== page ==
ARMANI SUNGLASSES

In the late seventies, an up-and-coming Italian designer was asked to create Richard Gere's wardrobe for American Gigolo. The slouchy, sexy, wearable suits he invented revolutionized men's tailoring, made the film a sartorial sensation, and turned Giorgio Armani into a household name. Thirty years later, Il Maestro, as he's known in Italy, is still applying his signature aesthetic to everything he touches.

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Giorgio Armani ($295), giorgioarmani.com. Photograph by Brad Bridgers.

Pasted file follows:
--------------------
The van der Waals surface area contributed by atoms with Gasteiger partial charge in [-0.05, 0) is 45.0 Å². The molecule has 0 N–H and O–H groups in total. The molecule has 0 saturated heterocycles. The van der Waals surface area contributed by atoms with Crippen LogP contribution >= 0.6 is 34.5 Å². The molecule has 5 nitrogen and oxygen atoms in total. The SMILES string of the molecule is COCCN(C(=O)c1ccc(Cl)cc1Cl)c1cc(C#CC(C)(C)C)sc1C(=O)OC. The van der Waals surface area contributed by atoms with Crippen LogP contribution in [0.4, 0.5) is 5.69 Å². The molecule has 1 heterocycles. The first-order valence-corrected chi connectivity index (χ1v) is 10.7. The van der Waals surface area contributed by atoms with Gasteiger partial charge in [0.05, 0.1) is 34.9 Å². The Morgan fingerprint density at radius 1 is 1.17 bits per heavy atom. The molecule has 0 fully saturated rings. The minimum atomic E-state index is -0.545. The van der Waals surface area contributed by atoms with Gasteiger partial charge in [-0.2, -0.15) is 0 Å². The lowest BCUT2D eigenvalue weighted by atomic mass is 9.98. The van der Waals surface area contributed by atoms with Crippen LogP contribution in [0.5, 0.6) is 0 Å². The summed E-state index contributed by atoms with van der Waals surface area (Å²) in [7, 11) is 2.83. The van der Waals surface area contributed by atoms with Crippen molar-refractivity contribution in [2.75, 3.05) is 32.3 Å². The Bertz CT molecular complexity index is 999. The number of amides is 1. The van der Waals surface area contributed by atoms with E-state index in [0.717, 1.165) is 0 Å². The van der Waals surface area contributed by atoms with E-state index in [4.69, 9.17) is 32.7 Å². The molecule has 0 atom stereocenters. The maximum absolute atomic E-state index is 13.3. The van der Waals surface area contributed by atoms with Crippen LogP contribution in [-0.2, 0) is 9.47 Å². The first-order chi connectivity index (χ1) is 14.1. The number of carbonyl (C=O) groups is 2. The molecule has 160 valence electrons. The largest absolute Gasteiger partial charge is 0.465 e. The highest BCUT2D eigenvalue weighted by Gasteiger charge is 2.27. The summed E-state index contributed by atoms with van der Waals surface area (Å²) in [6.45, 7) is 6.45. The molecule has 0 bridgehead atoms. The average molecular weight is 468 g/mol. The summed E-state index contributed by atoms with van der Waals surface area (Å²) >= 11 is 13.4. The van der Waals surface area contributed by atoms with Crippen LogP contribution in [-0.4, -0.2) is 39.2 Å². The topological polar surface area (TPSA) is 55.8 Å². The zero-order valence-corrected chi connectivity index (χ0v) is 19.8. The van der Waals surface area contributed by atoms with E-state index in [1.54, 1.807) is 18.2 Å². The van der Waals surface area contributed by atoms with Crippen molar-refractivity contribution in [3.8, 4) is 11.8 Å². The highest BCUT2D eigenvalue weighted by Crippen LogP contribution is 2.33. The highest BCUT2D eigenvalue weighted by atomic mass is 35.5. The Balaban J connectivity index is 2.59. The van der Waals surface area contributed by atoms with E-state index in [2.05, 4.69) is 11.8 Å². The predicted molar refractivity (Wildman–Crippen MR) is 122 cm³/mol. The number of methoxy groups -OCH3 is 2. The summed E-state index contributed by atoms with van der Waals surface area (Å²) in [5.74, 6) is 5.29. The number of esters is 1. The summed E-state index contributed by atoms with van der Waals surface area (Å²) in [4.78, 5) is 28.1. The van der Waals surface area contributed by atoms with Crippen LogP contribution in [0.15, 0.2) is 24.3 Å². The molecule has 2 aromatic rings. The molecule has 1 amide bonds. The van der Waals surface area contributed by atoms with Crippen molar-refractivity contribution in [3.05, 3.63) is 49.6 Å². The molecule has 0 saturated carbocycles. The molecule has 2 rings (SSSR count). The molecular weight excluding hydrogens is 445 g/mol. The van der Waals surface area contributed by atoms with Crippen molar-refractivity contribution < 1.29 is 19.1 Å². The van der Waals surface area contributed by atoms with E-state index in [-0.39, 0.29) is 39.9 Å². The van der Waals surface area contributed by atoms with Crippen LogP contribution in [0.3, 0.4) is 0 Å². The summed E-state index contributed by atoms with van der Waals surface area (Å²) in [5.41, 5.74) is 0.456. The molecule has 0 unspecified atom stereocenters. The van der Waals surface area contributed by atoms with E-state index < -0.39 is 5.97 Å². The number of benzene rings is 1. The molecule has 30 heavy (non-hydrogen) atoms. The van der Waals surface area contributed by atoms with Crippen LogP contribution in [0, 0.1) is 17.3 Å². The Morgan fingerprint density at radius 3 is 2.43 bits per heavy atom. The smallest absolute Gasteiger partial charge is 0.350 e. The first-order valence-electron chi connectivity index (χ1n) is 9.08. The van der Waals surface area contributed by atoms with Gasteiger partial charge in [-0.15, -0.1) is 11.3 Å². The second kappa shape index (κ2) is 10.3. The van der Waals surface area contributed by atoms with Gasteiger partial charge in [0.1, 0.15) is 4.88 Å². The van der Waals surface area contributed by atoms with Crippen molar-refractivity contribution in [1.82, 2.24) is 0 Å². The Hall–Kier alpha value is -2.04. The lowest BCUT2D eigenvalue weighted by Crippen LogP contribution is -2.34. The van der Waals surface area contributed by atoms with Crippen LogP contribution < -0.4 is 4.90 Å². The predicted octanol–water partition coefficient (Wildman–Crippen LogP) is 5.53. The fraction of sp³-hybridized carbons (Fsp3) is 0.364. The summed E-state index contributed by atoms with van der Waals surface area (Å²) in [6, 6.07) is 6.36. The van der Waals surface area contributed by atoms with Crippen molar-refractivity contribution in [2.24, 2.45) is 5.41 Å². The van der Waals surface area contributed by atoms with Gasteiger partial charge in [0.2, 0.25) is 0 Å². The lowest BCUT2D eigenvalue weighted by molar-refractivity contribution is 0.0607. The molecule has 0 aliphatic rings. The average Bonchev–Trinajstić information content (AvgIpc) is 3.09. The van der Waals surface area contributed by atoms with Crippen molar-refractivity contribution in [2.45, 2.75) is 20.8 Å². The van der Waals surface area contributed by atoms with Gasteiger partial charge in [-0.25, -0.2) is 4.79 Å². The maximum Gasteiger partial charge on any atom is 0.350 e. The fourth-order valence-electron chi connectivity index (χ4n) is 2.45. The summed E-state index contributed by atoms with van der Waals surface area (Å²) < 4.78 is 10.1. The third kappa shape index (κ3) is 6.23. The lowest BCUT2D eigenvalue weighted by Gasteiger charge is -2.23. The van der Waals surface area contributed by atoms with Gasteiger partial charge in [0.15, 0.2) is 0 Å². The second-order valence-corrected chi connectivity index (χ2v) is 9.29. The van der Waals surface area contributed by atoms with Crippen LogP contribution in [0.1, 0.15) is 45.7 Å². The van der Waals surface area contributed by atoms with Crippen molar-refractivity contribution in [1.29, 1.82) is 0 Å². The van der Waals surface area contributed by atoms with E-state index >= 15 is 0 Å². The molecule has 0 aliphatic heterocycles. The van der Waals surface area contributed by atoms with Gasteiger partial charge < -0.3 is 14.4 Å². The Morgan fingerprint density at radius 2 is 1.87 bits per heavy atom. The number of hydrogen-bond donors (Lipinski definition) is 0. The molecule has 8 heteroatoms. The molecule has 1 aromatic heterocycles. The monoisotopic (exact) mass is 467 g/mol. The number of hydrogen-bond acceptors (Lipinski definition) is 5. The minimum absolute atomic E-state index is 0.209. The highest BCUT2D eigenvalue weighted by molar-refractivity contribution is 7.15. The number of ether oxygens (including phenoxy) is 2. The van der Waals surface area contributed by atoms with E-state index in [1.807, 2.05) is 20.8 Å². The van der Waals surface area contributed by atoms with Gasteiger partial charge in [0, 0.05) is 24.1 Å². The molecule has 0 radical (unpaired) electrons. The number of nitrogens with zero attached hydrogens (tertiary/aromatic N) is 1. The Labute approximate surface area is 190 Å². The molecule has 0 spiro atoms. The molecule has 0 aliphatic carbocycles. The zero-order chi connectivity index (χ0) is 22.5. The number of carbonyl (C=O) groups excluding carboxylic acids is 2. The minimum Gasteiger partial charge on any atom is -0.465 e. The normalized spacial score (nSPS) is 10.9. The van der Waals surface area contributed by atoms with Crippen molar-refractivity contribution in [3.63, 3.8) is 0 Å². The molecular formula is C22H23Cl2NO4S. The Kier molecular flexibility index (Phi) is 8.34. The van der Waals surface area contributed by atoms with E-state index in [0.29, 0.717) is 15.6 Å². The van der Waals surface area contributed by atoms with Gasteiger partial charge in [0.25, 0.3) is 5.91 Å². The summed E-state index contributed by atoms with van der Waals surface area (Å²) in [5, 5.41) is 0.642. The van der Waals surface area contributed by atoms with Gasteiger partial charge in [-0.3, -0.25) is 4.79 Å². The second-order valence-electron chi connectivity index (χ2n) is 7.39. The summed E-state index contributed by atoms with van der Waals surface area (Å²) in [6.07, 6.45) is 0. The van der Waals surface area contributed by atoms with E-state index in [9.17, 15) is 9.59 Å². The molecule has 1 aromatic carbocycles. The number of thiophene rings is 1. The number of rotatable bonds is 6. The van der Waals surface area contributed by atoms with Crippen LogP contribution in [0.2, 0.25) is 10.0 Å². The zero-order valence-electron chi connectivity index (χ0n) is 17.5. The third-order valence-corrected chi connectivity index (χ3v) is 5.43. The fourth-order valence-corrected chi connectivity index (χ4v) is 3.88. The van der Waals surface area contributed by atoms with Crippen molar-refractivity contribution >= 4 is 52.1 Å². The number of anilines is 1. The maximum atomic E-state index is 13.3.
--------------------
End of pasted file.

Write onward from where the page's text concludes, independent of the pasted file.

In the late seventies, an up-and-coming Italian designer was asked to create Richard Gere's wardrobe for American Gigolo. The slouchy, sexy, wearable suits he invented revolutionized men's tailoring, made the film a sartorial sensation, and turned Giorgio Armani into a household name. Thirty years later, Il Maestro, as he's known in Italy, is still applying his signature aesthetic to everything he touches, like these sunglasses. They bear the Armani hallmarks of sophistication, modernity, and universal appeal—which means you'll look good whether you're wearing them in Connecticut or on Capri. Courtney Colavita

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